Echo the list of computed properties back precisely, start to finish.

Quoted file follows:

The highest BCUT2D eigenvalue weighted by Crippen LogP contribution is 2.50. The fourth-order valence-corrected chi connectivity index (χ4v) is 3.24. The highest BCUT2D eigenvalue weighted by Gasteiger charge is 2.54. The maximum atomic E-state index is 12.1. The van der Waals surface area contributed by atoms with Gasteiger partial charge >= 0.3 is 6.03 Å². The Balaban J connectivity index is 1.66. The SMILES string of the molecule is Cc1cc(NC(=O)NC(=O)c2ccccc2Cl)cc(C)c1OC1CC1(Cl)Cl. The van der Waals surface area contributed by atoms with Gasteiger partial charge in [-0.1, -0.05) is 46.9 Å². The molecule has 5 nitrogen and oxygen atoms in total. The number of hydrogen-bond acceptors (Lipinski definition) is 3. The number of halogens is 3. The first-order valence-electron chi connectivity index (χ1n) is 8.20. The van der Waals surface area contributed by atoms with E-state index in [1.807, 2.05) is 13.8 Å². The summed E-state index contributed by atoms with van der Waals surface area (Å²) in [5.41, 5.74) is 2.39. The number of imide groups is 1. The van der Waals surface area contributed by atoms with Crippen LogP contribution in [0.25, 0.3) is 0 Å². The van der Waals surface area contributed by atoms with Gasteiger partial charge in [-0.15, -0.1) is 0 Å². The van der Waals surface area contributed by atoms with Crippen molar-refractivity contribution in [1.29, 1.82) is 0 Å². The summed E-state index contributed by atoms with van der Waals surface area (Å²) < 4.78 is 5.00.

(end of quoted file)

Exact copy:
The highest BCUT2D eigenvalue weighted by Crippen LogP contribution is 2.50. The fourth-order valence-corrected chi connectivity index (χ4v) is 3.24. The highest BCUT2D eigenvalue weighted by Gasteiger charge is 2.54. The maximum atomic E-state index is 12.1. The van der Waals surface area contributed by atoms with Gasteiger partial charge >= 0.3 is 6.03 Å². The Balaban J connectivity index is 1.66. The SMILES string of the molecule is Cc1cc(NC(=O)NC(=O)c2ccccc2Cl)cc(C)c1OC1CC1(Cl)Cl. The van der Waals surface area contributed by atoms with Gasteiger partial charge in [-0.1, -0.05) is 46.9 Å². The molecule has 5 nitrogen and oxygen atoms in total. The number of hydrogen-bond acceptors (Lipinski definition) is 3. The number of halogens is 3. The first-order valence-electron chi connectivity index (χ1n) is 8.20. The van der Waals surface area contributed by atoms with E-state index in [1.807, 2.05) is 13.8 Å². The summed E-state index contributed by atoms with van der Waals surface area (Å²) in [5.41, 5.74) is 2.39. The number of imide groups is 1. The van der Waals surface area contributed by atoms with Crippen LogP contribution in [0.25, 0.3) is 0 Å². The van der Waals surface area contributed by atoms with Gasteiger partial charge in [-0.15, -0.1) is 0 Å². The van der Waals surface area contributed by atoms with Crippen molar-refractivity contribution in [1.29, 1.82) is 0 Å². The summed E-state index contributed by atoms with van der Waals surface area (Å²) < 4.78 is 5.00.